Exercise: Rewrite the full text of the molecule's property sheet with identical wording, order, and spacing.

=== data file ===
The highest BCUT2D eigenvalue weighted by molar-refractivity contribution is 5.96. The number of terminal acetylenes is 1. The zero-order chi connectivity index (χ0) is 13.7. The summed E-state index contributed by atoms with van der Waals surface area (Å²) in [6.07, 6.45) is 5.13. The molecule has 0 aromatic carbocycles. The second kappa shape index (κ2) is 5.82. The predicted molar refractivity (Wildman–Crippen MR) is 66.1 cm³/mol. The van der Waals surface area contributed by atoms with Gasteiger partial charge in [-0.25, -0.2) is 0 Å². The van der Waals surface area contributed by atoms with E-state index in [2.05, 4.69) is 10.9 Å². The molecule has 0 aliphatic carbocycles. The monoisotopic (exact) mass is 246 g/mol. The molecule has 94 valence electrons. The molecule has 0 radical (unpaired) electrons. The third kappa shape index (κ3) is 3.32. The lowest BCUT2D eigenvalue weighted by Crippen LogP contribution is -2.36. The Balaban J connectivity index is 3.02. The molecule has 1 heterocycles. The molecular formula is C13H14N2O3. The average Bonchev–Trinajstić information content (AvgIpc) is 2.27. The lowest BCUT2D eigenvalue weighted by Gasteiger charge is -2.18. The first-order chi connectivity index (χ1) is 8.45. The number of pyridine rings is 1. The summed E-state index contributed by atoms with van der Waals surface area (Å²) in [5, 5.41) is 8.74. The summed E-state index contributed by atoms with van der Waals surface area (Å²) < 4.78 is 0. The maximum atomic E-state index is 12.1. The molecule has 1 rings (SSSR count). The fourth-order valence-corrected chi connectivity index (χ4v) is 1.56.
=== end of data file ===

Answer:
The highest BCUT2D eigenvalue weighted by molar-refractivity contribution is 5.96. The number of terminal acetylenes is 1. The zero-order chi connectivity index (χ0) is 13.7. The summed E-state index contributed by atoms with van der Waals surface area (Å²) in [6.07, 6.45) is 5.13. The molecule has 0 aromatic carbocycles. The second kappa shape index (κ2) is 5.82. The predicted molar refractivity (Wildman–Crippen MR) is 66.1 cm³/mol. The van der Waals surface area contributed by atoms with Gasteiger partial charge in [-0.25, -0.2) is 0 Å². The van der Waals surface area contributed by atoms with E-state index in [2.05, 4.69) is 10.9 Å². The molecule has 0 aliphatic carbocycles. The monoisotopic (exact) mass is 246 g/mol. The molecule has 94 valence electrons. The molecule has 0 radical (unpaired) electrons. The third kappa shape index (κ3) is 3.32. The lowest BCUT2D eigenvalue weighted by Crippen LogP contribution is -2.36. The Balaban J connectivity index is 3.02. The molecule has 1 heterocycles. The molecular formula is C13H14N2O3. The average Bonchev–Trinajstić information content (AvgIpc) is 2.27. The lowest BCUT2D eigenvalue weighted by Gasteiger charge is -2.18. The first-order chi connectivity index (χ1) is 8.45. The number of pyridine rings is 1. The summed E-state index contributed by atoms with van der Waals surface area (Å²) in [5, 5.41) is 8.74. The summed E-state index contributed by atoms with van der Waals surface area (Å²) < 4.78 is 0. The maximum atomic E-state index is 12.1. The molecule has 1 rings (SSSR count). The fourth-order valence-corrected chi connectivity index (χ4v) is 1.56.